Home > 19 (3), 2

Thinking with 'White Dee': The Gender Politics of 'Austerity Porn'

by Kim Allen, Imogen Tyler and Sara De Benedictis
Manchester Metropolitan University; Lancaster University; King's College London

Sociological Research Online, 19 (3), 2
DOI: 10.5153/sro.3439

Received: 24 Apr 2014 | Accepted: 25 Jun 2014 | Published: 15 Aug 2014


Focusing on Benefits Street, and specifically the figure of White Dee, this rapid response article offers a feminist analysis of the relationship between media portrayals of people living with poverty and the gender politics of austerity. To do this we locate and unpick the paradoxical desires coalescing in the making and remaking of the figure of 'White Dee' in the public sphere. We detail how Benefits Street operates through forms of classed and gendered shaming to generate public consent for the government's welfare reform. However, we also examine how White Dee functions as a potential object of desire and figure of feminist resistance to the transformations in self and communities engendered by neoliberal social and economic policies. In this way, we argue that these public struggles over White Dee open up spaces for urgent feminist sociological enquiries into the gender politics of care, labour and social reproduction.

Keywords: Austerity, Media, Gender, Welfare, Care, Social Class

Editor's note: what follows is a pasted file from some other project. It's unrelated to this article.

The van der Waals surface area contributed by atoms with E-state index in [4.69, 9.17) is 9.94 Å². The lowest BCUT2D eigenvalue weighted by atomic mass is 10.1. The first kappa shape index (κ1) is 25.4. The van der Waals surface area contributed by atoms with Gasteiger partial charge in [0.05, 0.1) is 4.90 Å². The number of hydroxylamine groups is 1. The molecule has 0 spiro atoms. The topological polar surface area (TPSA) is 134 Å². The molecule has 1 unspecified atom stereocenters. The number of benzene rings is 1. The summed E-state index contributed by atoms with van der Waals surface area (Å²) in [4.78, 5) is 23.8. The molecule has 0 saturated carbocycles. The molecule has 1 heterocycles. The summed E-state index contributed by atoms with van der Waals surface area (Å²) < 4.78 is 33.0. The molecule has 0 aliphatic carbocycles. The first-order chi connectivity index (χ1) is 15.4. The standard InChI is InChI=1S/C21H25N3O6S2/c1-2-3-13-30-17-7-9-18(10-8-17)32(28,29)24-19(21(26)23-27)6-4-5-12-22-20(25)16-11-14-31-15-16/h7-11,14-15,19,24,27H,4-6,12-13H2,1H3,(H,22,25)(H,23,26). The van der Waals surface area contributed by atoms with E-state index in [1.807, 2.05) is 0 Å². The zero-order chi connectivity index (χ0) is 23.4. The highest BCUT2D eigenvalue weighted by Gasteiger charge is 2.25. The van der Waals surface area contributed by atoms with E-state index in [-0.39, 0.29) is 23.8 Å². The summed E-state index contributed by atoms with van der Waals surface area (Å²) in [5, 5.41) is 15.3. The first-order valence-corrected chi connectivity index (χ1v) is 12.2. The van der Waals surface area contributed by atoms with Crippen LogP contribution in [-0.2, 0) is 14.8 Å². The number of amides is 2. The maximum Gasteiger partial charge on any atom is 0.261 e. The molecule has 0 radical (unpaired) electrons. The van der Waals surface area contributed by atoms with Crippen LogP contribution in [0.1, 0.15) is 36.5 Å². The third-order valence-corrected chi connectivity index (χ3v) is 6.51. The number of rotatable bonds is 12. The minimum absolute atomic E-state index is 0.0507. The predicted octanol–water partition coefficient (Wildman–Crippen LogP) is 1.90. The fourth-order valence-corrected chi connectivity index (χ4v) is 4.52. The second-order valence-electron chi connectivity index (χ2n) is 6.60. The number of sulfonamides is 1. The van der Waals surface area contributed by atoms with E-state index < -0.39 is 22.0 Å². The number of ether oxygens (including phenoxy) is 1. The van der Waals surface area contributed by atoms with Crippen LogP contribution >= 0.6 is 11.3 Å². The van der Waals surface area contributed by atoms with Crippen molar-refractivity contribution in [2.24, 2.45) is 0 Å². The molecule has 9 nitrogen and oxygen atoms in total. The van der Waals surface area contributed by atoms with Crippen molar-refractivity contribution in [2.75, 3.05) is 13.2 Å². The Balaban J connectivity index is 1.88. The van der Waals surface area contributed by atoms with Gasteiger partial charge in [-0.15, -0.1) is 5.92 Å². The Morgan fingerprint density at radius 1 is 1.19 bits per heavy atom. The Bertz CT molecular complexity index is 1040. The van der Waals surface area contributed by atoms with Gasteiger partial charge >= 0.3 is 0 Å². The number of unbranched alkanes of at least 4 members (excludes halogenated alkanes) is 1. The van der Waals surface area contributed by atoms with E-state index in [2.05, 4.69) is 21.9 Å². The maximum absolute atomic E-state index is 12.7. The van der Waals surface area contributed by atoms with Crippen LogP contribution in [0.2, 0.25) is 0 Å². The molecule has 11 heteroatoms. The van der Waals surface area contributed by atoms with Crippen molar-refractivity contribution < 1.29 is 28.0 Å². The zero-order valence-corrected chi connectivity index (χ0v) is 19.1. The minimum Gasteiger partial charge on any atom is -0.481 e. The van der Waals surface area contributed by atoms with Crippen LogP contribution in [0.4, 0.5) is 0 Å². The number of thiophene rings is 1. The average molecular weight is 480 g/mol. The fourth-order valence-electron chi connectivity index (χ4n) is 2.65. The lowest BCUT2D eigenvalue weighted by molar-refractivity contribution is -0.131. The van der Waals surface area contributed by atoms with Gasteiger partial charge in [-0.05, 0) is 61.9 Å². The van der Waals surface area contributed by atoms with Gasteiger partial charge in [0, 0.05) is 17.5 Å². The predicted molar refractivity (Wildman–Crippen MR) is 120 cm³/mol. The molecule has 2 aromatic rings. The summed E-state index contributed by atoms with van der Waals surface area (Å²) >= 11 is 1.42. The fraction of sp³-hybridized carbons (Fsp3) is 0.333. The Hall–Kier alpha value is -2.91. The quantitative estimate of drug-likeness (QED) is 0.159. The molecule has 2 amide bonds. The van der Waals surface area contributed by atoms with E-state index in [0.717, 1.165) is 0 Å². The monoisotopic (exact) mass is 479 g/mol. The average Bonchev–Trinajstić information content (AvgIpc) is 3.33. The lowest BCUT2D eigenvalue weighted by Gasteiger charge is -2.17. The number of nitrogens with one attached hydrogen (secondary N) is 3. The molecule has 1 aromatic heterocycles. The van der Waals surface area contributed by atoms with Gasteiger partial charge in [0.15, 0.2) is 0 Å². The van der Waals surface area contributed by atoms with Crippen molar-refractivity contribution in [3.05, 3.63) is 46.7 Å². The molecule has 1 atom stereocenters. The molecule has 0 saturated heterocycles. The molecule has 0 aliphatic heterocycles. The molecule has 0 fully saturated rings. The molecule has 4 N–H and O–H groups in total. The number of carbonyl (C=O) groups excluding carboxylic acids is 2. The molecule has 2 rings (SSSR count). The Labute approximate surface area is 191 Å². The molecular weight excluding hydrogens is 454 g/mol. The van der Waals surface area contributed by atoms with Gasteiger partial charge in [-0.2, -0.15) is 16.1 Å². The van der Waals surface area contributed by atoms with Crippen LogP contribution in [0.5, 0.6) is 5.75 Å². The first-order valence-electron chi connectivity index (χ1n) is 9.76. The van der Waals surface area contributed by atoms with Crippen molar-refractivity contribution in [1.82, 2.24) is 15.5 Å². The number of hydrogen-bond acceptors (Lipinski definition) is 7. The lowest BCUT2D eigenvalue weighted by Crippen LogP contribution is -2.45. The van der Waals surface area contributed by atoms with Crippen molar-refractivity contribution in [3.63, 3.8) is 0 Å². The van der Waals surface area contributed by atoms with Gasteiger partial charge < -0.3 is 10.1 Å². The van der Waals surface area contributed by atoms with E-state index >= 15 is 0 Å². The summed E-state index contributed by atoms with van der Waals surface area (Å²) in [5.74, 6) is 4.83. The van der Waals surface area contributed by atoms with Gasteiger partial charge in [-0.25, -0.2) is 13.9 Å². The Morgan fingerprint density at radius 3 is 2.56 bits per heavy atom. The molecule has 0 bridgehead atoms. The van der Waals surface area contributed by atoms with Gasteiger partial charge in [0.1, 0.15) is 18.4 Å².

[Ev]ery time people look at White Dee … it will serve as a reminder to people of the mess the benefits system is in and how badly Iain Duncan Smith's reforms are needed. White Dee is bone idle and doesn't want to work another day in her life and has no intention of finding a job. She expects the taxpayer to fund her life on benefits – Conservative MP Philip Davies, 2014.
I think a lot of people have seen that I'm exactly like them. I'm just an ordinary, everyday person – Deirdre Kelly, The Guardian 2014

Meeting 'White Dee'

1.1 The first episode of Benefits Street (Channel Four, Love Productions, 2014) begins with a 36-second segment titled 'Meet White Dee' that establishes Deirdre Kelly (named in the programme as 'White Dee' from the outset) as the central protagonist of the drama to follow. 'At the heart of James Turner', explains the voice-over (spoken by former Coronation Street actor Tony Hirst), 'is the single mum, "White Dee"'. Throughout this sequence, we see White Dee - a large, middle-aged woman, dressed in a black vest top that reveals tattoos on her back and chest – dancing in the paved front yard outside a house with her teenage daughter. A high-tempo dance track ('Hello' by the Polish pop singer Candy Girl), is belting out of a car that has pulled up by the side of the road. White Dee's daughter moves to the pavement and dances in a style derived from Jamaican dance-hall which involves sexually exaggerated hip movements and a low, squatting stance.[1] The voice-over continues, 'she is bringing up two kids on benefits [pause] but can also find time to look out for the neighbours'. Then we hear White Dee's voice: 'the street feels like a family, because that's how we treat it, like a family. I am the Mam of the street'. As she speaks this line, the film cuts to a shot of a young family - a man, woman and two very young children - who are incongruously sitting together on a dilapidated sofa on a pavement outside a house, with rubbish bags piled and waste around them. The segment draws to a close with a close-up of White Dee talking on the phone, cigarette in mouth, sat on a sofa strewn with the detritus of everyday family life: papers; a girl's hair-slide; a can of pop; a newspaper; a child's school tie. A final extreme close-up shows a dirty ash-tray filled with cigarette butts.